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Why Did Crude Oil Prices Rise?

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US crude oil prices

On February 9, 2017, US crude oil (USO) (OIIL) (USL) (SCO) futures contracts for March delivery closed at $53.00 per barrel—an ~1.3% rise compared to the previous trading session. The rise in gasoline demand led the upside in crude oil prices.

From February 2, 2017, to February 9, 2017, US crude oil (USL) (OIIL) futures contracts for March fell 1%. Lately, the oil market has been concerned about rising US oil production pressuring oil prices.

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Natural gas prices

Natural gas (UNG) March futures fell ~1.4% from February 2, 2017, to February 9, 2017. On February 9, 2017, natural gas active futures rose 0.5% due to the fall in natural gas inventories. Earlier in the week, higher temperatures had a negative impact on natural gas prices.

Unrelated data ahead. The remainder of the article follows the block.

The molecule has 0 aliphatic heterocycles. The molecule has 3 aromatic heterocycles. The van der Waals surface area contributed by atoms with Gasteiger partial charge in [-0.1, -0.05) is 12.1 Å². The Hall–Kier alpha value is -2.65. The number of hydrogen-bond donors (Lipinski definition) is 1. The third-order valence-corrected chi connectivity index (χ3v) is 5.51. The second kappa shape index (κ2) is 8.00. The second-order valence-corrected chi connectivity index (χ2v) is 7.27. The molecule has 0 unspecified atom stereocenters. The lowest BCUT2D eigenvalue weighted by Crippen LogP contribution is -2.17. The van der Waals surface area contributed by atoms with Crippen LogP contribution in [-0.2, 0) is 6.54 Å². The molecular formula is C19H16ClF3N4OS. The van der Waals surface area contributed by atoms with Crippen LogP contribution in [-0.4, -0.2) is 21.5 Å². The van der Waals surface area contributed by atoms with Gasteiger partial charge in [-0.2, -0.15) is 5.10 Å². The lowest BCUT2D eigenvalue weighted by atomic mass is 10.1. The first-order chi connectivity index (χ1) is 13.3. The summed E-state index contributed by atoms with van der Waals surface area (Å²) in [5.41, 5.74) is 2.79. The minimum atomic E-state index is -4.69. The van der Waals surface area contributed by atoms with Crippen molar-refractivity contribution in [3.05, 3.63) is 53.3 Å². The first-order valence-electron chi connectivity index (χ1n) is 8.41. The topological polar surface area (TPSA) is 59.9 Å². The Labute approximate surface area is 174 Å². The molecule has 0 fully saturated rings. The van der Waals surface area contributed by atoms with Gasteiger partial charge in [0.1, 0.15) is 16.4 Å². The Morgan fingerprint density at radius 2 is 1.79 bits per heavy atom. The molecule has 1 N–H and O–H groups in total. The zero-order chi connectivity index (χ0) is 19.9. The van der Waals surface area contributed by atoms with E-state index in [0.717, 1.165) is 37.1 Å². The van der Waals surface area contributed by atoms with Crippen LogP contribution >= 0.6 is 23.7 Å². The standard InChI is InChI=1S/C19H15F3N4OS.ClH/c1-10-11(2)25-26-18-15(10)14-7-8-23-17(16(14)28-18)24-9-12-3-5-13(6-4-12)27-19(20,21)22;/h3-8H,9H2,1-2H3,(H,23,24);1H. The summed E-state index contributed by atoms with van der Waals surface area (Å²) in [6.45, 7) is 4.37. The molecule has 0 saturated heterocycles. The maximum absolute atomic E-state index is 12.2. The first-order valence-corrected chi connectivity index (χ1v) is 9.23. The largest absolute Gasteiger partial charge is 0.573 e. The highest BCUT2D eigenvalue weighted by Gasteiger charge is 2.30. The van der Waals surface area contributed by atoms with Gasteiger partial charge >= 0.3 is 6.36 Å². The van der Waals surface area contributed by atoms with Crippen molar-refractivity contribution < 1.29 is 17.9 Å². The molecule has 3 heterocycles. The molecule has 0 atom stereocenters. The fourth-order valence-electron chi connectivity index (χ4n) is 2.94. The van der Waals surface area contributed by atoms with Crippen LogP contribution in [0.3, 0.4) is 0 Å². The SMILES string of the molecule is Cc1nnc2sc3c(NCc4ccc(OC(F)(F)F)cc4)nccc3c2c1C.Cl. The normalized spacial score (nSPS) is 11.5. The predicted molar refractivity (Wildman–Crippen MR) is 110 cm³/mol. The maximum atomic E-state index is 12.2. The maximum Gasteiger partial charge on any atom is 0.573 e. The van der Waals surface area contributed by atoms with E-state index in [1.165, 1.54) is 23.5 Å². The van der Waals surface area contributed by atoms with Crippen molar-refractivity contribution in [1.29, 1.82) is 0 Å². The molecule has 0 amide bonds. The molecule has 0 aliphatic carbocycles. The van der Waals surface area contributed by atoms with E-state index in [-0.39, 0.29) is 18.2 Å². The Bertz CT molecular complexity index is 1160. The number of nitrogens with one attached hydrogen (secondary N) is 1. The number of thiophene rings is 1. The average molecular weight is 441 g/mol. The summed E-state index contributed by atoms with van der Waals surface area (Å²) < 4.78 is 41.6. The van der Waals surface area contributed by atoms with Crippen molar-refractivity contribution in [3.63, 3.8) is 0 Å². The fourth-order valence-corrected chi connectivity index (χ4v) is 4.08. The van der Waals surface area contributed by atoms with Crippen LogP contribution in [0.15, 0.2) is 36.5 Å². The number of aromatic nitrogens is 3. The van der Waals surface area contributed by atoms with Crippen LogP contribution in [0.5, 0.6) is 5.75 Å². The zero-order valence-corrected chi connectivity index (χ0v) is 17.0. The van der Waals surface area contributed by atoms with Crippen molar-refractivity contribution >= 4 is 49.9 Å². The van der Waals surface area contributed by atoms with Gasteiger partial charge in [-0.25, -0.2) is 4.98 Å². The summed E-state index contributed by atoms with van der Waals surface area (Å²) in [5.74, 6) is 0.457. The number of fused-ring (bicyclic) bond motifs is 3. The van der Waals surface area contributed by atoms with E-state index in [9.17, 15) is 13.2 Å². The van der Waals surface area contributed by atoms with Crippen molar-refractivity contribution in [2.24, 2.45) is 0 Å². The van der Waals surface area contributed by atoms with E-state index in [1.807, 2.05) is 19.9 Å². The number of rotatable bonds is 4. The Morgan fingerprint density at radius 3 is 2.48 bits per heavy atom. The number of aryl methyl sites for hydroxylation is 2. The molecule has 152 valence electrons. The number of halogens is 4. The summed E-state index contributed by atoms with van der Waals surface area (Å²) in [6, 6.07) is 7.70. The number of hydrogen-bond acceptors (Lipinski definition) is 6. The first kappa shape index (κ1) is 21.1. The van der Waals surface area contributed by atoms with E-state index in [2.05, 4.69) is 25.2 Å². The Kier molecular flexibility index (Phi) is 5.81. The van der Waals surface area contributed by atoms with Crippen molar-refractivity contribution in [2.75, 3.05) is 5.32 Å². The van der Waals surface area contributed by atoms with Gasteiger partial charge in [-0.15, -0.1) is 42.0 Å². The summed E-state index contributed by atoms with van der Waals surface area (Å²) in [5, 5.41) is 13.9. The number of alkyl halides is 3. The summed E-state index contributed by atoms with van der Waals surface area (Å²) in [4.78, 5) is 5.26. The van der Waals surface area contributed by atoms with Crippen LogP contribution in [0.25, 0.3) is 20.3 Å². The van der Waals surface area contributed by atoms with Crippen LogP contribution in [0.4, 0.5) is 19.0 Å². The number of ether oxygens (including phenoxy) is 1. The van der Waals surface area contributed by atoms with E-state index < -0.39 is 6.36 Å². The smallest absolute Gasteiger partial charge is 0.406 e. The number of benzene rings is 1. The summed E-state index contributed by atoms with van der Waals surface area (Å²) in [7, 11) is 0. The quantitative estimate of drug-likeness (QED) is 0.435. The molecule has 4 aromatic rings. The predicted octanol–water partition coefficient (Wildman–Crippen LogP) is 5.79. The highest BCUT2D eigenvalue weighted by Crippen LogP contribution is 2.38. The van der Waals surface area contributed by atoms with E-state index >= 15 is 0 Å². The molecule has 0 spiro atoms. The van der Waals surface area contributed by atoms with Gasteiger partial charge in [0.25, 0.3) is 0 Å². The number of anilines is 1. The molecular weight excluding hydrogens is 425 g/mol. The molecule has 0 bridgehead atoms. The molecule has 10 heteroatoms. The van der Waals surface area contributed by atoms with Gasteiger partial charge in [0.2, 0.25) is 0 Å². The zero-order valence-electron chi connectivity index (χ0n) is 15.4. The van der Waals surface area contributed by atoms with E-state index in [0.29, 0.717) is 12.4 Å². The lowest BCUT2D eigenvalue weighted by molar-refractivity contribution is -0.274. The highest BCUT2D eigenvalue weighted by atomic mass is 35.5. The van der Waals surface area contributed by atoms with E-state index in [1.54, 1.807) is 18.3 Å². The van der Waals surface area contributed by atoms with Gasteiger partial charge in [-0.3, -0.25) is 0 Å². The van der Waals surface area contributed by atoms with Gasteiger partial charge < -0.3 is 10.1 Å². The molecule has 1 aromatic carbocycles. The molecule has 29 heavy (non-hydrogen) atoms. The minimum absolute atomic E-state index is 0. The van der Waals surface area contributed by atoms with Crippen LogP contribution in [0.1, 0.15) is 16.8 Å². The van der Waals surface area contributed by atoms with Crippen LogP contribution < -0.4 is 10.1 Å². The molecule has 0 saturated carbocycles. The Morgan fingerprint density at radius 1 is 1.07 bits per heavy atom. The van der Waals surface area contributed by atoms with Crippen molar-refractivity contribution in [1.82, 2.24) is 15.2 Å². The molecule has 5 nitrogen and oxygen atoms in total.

Performances of energy ETFs

Here’s how some energy ETFs performed from February 2, 2017, to February 9, 2017:

  • The Energy Select Sector SPDR ETF (XLE) fell 0.1%.
  • The Alerian MLP ETF (AMLP) fell 1.7%.
  • The SPDR S&P Oil & Gas Exploration & Production ETF (XOP) fell 0.4%.
  • The VanEck Vectors Oil Services ETF (OIH) fell 1.2%.

Understanding ETF performances

The performances of energy ETFs such as XLE, XOP, AMLP, and OIH correspond better to the fall in oil prices.

Sentiments related to natural gas and crude oil (SCO) also impact other ETFs including the ProShares Ultra Oil & Gas (DIG), the PowerShares DWA Energy Momentum ETF (PXI), the Vanguard Energy ETF (VDE), the iShares US Energy (IYE), and the Fidelity MSCI Energy ETF (FENY).

In the next part of this series, we’ll analyze the price performance of the United States Oil ETF (USO).

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